A. Paul Chous, O.D., optometric representative to the National Diabetes Education Program of the National Institutes of Health, who practices in Tacoma, Washington, says diabetes affects every organ system in the body, including psycho-social well-being.

"Many patients with diabetes experience both situational (acute) and chronic depression, and having depression is an independent risk factor for developing type 2 diabetes," Dr. Chous says. "So the relationship is bi-directional. I see this frequently in my patients both with diabetes and no eye disease and those with diabetic eye disease.

"There is no doubt that depressive symptoms worsen," he says. "Vision loss from diabetes-related eye disease interferes with the activities of daily living—something that typically only happens when retinopathy becomes severe or when invasive treatments like photocoagulation and/or intraocular injections become necessary to prevent vision loss."

Some patients may need help coping with the consequences of their eye disease.

"Preventing eye complications from diabetes depends in large measure on patients' abilities to cope with the challenges of managing their disease on a daily basis," Dr. Chous adds. "This is no easy task, especially if patients have pre-existing depression that is exacerbated by a diabetes diagnosis. It is imperative that we work with patients and other providers to address these obstacles early and often. AOA's recently published, evidence-based clinical practice guideline, Eye Care of the Patient with Diabetes Mellitus, recommends that doctors of optometry coordinate care and refer patients to mental health professionals if and when these disorders are suspected."

Dr. Chous has a reservation about the study: It doesn't establish causality, so it's not known if depression led to more severe retinopathy, if the retinopathy leads to more depression, both or neither. Earlier research has shown that patients with depression are more likely to have poorer diabetes control. The depression had been linked to increased risk for severe NPDR and PDR.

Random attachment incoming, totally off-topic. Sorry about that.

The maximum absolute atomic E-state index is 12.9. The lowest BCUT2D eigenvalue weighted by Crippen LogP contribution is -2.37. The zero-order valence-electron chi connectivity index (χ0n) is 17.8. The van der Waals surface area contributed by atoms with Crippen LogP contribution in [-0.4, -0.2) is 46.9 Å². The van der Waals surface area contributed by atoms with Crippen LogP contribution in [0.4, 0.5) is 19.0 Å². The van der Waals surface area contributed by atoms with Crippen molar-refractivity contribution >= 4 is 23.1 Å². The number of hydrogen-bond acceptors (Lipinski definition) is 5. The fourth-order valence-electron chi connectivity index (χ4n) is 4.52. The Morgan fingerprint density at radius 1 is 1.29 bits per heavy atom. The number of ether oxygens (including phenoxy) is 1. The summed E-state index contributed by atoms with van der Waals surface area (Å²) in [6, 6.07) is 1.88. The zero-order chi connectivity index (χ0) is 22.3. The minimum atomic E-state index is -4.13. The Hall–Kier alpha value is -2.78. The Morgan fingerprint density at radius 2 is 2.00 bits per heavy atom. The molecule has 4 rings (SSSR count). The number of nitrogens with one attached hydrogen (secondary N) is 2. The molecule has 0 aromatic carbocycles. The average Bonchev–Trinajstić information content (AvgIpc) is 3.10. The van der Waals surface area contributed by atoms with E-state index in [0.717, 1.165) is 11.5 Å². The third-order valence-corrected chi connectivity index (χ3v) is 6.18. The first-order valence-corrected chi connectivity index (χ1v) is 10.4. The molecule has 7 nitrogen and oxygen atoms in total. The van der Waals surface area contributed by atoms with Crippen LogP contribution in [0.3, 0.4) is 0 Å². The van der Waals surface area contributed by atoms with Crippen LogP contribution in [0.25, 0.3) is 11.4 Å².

He adds, "Poorer diabetes control is also associated with diabetic macular edema but, surprisingly, this new study found no relationship between symptoms of depression and diabetic macular edema. There is no plausible biological explanation for this discordant finding, which, in my view, casts doubt on the authors' conclusions."

For doctors of optometry, the study still provides some practical intelligence on how to help their patients.

"We should be aware of the relationship between depression and diabetes/diabetes-related eye disease, and assess our patients' depressive symptoms, most simply by asking patients if they feel depressed," Dr. Chous says. "Then we should recommend appropriate mental health services in conjunction with primary care physicians and diabetes educators."

Related News

131 vision-friendly holiday gifts for children

For several years, Kellye Knueppel, O.D., who practices in Wisconsin, has published a list of toys and games that can support the development of children’s vision. Find out what’s on her “nice” list.

What you say versus what they hear: Talking contact lenses

This Contact Lens Health Week, Aug. 21-25, consider broadening the conversation about contact lenses beyond your patients and into your community to bring awareness about safe, healthy wear and care.

What to do when you suspect abuse

Do you know the federal and state requirements for reporting suspected abuse among your patients?